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Driver pleads not guilty to driving dangerously before crash that killed Sophia Naismith

ABC NEWS logo ABC NEWS 24/02/2021
a woman smiling for the camera: Sophia Naismith died after being hit by a Lamborghini outside of a restaurant in Adelaide. (Instagram) © Provided by ABC NEWS Sophia Naismith died after being hit by a Lamborghini outside of a restaurant in Adelaide. (Instagram)

The driver of a Lamborghini that hit and killed teenager Sophia Naismith outside an Adelaide restaurant in June 2019 has pleaded not guilty to dangerous driving.

Alexander Campbell was driving the Lamborghini Huracan when he struck the 15-year-old and her friend Jordan Callea.

He was charged with causing death and serious injury by dangerous driving.

The two girls were hit on the footpath in front of the House of Tien restaurant at Glengowrie on June 22, 2019.

Both were treated by paramedics but Ms Naismith, of Seaview Downs, died at the scene while Ms Callea, a 15-year-old from Richmond, was rushed to the Flinders Medical Centre.

Mr Campbell's lawyer, Craig Caldicott, had previously indicated his client intended to plead not guilty.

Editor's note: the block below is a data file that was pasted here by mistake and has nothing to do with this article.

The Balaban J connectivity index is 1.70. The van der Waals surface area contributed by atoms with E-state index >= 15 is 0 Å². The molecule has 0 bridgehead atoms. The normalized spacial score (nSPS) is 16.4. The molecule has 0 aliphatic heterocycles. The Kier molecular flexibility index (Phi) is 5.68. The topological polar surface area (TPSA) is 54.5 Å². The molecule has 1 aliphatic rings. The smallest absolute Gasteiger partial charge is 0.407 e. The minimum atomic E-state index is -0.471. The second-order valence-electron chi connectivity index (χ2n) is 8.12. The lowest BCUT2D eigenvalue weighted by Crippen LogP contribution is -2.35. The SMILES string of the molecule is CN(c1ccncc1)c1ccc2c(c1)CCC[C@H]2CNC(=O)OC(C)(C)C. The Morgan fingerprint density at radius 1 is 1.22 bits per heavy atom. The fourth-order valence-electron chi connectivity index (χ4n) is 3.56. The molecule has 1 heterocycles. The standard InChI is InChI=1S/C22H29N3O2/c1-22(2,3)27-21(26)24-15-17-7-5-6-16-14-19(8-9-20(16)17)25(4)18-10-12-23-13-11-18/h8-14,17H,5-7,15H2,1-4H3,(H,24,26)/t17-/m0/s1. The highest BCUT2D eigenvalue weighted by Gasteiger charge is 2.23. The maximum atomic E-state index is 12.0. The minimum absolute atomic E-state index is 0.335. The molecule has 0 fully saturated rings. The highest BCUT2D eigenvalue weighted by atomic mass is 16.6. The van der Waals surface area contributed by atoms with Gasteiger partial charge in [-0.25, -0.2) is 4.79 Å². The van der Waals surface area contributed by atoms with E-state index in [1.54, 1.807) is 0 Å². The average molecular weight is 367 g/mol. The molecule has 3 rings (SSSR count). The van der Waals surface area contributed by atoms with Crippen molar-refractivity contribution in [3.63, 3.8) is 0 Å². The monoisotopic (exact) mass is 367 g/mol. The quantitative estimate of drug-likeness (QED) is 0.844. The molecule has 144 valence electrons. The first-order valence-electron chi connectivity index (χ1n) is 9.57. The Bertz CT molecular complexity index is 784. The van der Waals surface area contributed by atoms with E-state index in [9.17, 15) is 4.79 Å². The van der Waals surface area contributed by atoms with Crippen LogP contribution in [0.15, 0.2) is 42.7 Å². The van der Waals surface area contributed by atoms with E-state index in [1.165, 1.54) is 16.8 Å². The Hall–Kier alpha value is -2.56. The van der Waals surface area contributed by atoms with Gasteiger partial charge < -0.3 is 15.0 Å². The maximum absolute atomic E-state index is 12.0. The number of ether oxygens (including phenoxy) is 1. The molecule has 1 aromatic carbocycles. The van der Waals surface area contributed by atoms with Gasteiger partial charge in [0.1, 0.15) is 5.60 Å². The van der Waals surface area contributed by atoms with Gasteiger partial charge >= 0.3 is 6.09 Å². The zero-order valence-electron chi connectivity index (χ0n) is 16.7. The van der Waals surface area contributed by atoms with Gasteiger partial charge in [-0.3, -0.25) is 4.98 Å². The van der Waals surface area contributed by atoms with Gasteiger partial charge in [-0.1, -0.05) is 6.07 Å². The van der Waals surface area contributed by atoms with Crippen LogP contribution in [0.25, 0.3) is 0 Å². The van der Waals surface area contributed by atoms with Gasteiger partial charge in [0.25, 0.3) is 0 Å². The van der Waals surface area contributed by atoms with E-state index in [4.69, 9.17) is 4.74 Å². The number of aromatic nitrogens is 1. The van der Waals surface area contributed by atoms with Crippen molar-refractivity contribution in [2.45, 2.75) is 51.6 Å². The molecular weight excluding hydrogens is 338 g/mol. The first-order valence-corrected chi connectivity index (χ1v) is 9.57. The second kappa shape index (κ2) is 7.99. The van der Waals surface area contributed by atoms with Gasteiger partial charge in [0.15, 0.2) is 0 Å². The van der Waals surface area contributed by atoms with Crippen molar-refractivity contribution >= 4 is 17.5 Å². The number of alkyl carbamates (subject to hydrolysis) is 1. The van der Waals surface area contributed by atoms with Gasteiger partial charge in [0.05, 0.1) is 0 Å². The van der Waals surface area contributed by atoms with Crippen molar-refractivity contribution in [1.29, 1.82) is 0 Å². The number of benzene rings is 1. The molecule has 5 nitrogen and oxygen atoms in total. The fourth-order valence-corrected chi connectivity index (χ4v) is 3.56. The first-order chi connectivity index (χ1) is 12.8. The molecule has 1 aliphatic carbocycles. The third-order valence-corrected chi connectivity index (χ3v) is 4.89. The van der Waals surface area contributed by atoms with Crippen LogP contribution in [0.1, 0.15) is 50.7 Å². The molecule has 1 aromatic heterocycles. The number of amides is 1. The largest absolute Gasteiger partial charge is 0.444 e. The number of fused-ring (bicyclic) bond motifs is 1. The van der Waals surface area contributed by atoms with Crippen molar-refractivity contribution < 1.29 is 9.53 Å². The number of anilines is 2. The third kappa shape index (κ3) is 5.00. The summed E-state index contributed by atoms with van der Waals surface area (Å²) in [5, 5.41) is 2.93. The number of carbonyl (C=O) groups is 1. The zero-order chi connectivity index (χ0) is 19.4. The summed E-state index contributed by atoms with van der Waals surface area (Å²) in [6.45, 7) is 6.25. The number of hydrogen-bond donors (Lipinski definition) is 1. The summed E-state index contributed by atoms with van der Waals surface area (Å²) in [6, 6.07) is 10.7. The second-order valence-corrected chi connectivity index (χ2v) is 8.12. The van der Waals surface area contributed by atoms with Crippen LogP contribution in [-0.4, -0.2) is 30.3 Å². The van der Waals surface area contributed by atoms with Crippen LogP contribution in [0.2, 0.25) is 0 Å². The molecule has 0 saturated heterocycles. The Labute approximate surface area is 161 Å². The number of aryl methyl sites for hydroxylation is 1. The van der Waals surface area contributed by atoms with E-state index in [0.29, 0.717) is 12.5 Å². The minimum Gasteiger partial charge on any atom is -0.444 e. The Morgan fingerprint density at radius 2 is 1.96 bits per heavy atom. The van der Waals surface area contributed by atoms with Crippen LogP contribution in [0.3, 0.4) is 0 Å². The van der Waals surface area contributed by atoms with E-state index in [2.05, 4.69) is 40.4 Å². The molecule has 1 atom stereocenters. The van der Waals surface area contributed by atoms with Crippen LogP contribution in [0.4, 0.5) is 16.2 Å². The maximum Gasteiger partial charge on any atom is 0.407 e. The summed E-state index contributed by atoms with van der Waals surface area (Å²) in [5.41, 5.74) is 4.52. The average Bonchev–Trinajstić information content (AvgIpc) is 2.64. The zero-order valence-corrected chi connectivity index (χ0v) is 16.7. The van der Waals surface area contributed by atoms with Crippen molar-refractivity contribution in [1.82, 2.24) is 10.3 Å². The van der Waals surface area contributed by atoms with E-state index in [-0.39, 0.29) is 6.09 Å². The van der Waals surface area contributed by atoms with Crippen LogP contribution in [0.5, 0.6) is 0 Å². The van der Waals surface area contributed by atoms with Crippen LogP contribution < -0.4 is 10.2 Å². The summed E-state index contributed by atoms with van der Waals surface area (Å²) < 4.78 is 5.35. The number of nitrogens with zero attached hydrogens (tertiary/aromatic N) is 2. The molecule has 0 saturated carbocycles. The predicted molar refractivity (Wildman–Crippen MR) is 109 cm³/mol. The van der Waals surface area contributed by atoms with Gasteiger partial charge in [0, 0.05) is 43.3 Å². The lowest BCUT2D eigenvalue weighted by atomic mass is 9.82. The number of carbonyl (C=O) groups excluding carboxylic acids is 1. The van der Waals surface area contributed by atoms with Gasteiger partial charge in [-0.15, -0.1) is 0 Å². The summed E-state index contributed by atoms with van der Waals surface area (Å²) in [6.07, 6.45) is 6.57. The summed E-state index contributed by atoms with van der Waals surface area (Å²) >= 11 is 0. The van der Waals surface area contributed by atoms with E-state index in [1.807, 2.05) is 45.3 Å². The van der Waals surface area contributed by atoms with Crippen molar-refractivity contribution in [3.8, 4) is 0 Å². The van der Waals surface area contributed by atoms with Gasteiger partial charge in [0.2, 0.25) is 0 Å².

Mr Campbell showed no emotion as he entered a not guilty plea in the Adelaide Magistrates Court this afternoon.

In court, Mr Caldicott argued his client's charges should be downgraded, claiming the evidence was "all over the shop".

He said Mr Campbell was driving safely, travelling at 53 kilometres per hour in a 60kph zone.

"We're a bit disappointed — we thought there was no case to answer, [but] unfortunately, her honour (Chief Magistrate Mary-Louise Hribal) found there was a case to answer," Mr Caldicott said.

"This is clearly a case of no alcohol, no drugs, no inattention, and it was moderate acceleration, bearing in mind he was travelling 50 kilometres at the corner of Bell Street."

But prosecutor Tim Preston said there was evidence to support the dangerous driving charge.

Committal court hearings have focused on the type of tyres used by the car, and the driving mode it was in at the time of the crash.

Speaking outside court, Sophia's father Luke Naismith said he was "pleased" the case would be going to trial.

"We hope to see some justice for the senseless loss of our daughter Sophia," Mr Naismith said.

Mr Campbell will reappear in court in May.

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